Press: Des Moines Register and Createquity
We’re grateful to start off the week with news of coverage of Art of the Rural in two well-respected publications. Many thanks to these writers for sharing our work!
• For years we’ve admired the writing of Kyle Munson, a columnist and general Iowa-culture expert for the Des Moines Register. On Sunday, he wrote about a new publication by the design-savvy team at Iowa City’s Raygun, a collection entitled The Midwest: God’s Gift To Earth.
At the close of Munson’s meditations on this region’s global presence, he turns to AOTR contributor Kenyon Gradert for the kind of critical perspective found in his Course on Midwest Culture series:
That brings me around to Kenyon Gradert, an English doctoral student at Washington University in St. Louis and a writer for the Art of the Rural — a guy who spends serious time pondering Midwestern identity.Midwesterners have “that reflection about them,” Gradert said. We’re “hardworking but not too flashy, not too rambunctious or rowdy as some may perceive Southerners to be.”
I like how he characterizes us at theruralsite.blogspot.com as a blank canvas for the rest of the nation: “A Midwesterner is more American than Midwestern, at least in mythic identity.”
Gradert grew up on a northwest Iowa cattle and grain farm outside Ireton. With public input from the blog he’s democratically cultivating a new course on Midwest culture that he hopes to teach within the next few years.
• We are also honored to have received mention by Ian David Moss in Createquity, “a hub for next-generation ideas on the role of the arts in a creative society” that cultivates an online presence as a “virtual think tank exploring the intersection of the arts with a wide range of topics including politics, economics, philanthropy, leadership, research, and urban planning.” Simply put, this is an outstanding resource with a thought-provoking perspective. Folks should add it to their feed and follow along on Facebook and Twitter.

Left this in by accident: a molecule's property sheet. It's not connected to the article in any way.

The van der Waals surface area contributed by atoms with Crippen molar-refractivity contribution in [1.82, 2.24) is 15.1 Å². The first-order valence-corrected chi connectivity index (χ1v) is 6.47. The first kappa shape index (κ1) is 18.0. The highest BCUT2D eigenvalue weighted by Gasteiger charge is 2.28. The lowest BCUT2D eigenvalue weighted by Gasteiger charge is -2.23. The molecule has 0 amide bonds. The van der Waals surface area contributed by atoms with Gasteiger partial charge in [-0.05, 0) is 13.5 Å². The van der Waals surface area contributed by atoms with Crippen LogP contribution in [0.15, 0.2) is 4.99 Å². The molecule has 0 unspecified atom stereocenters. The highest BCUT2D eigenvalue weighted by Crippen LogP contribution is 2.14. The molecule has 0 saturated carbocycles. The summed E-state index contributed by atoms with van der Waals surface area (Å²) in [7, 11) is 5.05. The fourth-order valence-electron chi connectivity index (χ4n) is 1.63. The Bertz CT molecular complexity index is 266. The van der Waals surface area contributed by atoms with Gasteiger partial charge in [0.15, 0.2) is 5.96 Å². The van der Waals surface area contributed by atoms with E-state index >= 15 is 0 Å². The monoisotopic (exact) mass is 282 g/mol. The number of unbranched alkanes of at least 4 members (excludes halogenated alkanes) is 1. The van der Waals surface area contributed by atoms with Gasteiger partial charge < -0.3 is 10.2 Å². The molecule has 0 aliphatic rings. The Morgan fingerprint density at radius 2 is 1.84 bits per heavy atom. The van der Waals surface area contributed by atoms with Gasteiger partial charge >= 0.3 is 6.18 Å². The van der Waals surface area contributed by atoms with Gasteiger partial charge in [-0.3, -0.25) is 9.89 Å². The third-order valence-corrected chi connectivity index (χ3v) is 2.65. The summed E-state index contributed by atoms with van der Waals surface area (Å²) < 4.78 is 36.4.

Moss is also the Research Director for Fractured Atlas, an organization that connects artists, arts organizations and cultural practitioners in efforts to create “a more agile and resilient cultural ecosystem.” I imagine that many of our readers may already be familiar with the work of Fractured Atlas; if not, I encourage folks to visit their site and learn about the range of programs and opportunities they offer to artists and organizations. Joining the community at Fractured Atlas only takes three minutes.
Given the interdisciplinary and cross-sector ethos of Moss’s work, we’re grateful to be included in the conversation on Createquity. Folks can also follow this site on Facebook and Twitter. We’ll include below his thoughts on The Rural Arts and Culture Map:
One of the tragic consequences of our field’s fragmented funding infrastructure is that support for the arts tends to be concentrated in large urban metros. While especially apparent in funding for art projects themselves, it applies equally to research about the arts, which means that creative activities in rural areas fly even further under the radar than they would otherwise. A new project called the “Rural Arts and Culture Map” aims to do something about this by crowdsourcing stories, media, and video testimonials about art in the boonies.